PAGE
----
Required Vote

Assuming a quorum is present, to be approved, a majority of the shares of common stock held by holders present in person or represented by proxy at the Annual Meeting and entitled to vote on Proposal No. 3 must be voted “FOR” the ratification of the selection of Ernst & Young LLP as our independent registered public accounting firm for the fiscal year ending December 31, 2020. Abstentions will be deemed a vote against Proposal No. 3. Broker non‑votes will not be considered towards vote totals on Proposal No. 3; however, the ratification of the selection of Ernst & Young LLP is a matter on which a broker, bank or other nominee has discretionary voting authority, so we do not expect any broker non‑votes with respect to Proposal No. 3.

Recommendation of the Board of Directors

THE BOARD OF DIRECTORS RECOMMENDS A VOTE “FOR” THE RATIFICATION OF THE SELECTION OF ERNST & YOUNG LLP AS OUR INDEPENDENT REGISTERED PUBLIC ACCOUNTING FIRM.

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Proposal No. 4: Approval of an Amendment to the Assembly Biosciences, Inc. 2018 Stock Incentive Plan

Background

On May 30, 2018, we adopted the Assembly Biosciences, Inc. 2018 Stock Incentive Plan, which was amended by Amendment No. 1 to Assembly Biosciences, Inc. 2018 Stock Incentive Plan effective as of May 17, 2019 and by Omnibus Amendment to Assembly Biosciences, Inc. Stock Plans effective as of March 11, 2020 (as amended from time to time, the 2018 Plan). The 2018 Plan provides for the grant of equity awards to our employees, non-employee directors and consultants and is necessary to ensure that we can continue to grant equity awards to eligible recipients at levels determined to be appropriate by the Board, the Compensation Committee and/or the Chief Executive Officer pursuant to his Board delegated authority.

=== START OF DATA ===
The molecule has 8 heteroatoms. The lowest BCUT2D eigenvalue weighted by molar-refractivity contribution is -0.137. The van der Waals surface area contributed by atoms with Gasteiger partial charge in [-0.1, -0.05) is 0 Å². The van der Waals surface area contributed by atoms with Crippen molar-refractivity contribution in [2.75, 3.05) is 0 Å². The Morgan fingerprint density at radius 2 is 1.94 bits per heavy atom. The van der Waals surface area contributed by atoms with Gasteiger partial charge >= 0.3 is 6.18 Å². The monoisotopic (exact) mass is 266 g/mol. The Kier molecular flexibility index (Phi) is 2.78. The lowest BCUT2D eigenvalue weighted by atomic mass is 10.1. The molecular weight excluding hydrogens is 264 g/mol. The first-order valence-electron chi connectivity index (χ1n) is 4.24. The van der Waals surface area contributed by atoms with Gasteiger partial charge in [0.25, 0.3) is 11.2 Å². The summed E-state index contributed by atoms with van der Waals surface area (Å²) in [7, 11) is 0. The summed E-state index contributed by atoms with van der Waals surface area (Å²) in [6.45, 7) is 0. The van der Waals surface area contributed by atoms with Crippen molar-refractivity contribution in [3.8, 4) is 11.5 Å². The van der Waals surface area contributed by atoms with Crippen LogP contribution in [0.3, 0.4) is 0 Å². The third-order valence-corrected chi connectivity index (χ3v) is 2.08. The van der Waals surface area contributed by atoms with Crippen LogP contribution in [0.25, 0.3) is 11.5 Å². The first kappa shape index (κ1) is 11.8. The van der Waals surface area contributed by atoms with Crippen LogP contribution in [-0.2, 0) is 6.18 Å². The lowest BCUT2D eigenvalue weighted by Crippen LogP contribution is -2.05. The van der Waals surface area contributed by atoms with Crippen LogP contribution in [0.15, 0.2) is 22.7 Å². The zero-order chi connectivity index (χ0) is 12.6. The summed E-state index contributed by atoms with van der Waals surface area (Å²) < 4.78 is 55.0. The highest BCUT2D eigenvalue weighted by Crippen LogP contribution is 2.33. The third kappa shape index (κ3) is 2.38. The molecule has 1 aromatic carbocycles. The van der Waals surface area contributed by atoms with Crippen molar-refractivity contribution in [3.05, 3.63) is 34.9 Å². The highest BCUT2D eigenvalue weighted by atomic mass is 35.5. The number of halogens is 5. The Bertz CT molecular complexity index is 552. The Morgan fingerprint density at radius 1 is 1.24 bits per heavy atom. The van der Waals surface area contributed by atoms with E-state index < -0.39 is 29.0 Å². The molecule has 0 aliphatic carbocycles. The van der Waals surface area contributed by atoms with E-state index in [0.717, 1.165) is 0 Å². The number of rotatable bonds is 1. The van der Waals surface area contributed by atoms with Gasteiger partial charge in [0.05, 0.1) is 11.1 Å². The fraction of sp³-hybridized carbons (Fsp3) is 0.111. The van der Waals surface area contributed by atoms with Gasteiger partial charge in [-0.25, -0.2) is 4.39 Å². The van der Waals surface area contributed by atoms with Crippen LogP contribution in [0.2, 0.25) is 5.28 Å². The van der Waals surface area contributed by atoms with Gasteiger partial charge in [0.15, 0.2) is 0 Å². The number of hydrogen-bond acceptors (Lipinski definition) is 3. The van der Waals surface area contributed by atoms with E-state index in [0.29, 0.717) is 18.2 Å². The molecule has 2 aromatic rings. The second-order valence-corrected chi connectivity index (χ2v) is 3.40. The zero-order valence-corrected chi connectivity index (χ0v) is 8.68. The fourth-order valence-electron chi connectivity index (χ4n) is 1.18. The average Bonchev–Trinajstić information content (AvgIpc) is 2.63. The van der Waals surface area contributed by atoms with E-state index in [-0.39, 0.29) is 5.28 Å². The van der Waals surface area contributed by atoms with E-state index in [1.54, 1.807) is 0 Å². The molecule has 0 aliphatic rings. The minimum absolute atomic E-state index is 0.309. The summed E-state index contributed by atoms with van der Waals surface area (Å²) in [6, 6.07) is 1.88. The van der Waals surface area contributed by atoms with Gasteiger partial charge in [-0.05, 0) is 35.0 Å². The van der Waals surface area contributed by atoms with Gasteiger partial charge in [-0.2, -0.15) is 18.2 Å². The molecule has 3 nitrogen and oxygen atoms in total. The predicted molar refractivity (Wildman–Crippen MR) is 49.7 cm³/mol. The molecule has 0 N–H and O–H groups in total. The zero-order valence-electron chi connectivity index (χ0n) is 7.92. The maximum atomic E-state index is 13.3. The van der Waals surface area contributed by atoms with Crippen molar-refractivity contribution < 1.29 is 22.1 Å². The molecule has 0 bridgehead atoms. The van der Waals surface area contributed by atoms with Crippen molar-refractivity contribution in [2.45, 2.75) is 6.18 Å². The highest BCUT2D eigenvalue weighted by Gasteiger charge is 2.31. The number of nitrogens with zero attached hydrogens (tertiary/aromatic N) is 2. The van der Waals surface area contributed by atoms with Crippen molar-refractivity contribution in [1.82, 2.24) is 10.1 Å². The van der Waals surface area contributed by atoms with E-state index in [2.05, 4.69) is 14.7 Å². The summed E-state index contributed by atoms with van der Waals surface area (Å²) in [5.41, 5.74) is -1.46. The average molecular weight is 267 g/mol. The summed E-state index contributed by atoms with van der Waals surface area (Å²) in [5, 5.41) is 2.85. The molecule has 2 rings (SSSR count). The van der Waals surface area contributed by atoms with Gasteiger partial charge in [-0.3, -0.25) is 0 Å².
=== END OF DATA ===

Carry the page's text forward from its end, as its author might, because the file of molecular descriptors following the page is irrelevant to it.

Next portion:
As of April 13, 2020, there were stock options to acquire 6,521,745 shares of common stock and 56,185 cash settled stock appreciation rights outstanding under our equity compensation plans. In addition, there were 852,600 shares subject to unvested restricted stock units (RSUs) with time-based vesting, 126,250 shares subject to vested RSUs that have not settled and 145,000 shares subject to unvested RSUs with performance-based vesting outstanding under our equity compensation plans. As of April 13, 2020, there were approximately 793,836 shares of common stock available and unallocated under our equity compensation plans, of which 512,375 shares are only issuable as inducement awards to new employees under our 2017 Inducement Award Plan, our 2019 Inducement Award Plan and our 2020 Inducement Award Plan collectively. As a result, as of April 13, 2020, there are approximately 281,461 shares of common stock available under our shareholder approved plans, of which 170,286 shares of common stock remain available and unallocated for issuance under the 2018 Plan.  

On March 11, 2020, the Board, upon the recommendation of the Compensation Committee and subject to the approval of our stockholders at the Annual Meeting, approved Amendment No. 3 to the 2018 Plan (the Amendment) to increase the number of shares reserved under the 2018 Plan from 3,000,000 to 4,600,000 (as further amended, the Amended Plan). The proposed increase of 1,600,000 shares equals approximately 4.9% of the Company’s outstanding shares and equals approximately 4.6% of our outstanding shares inclusive of the outstanding 2,424,242 prefunded warrants that were issued in December 2019.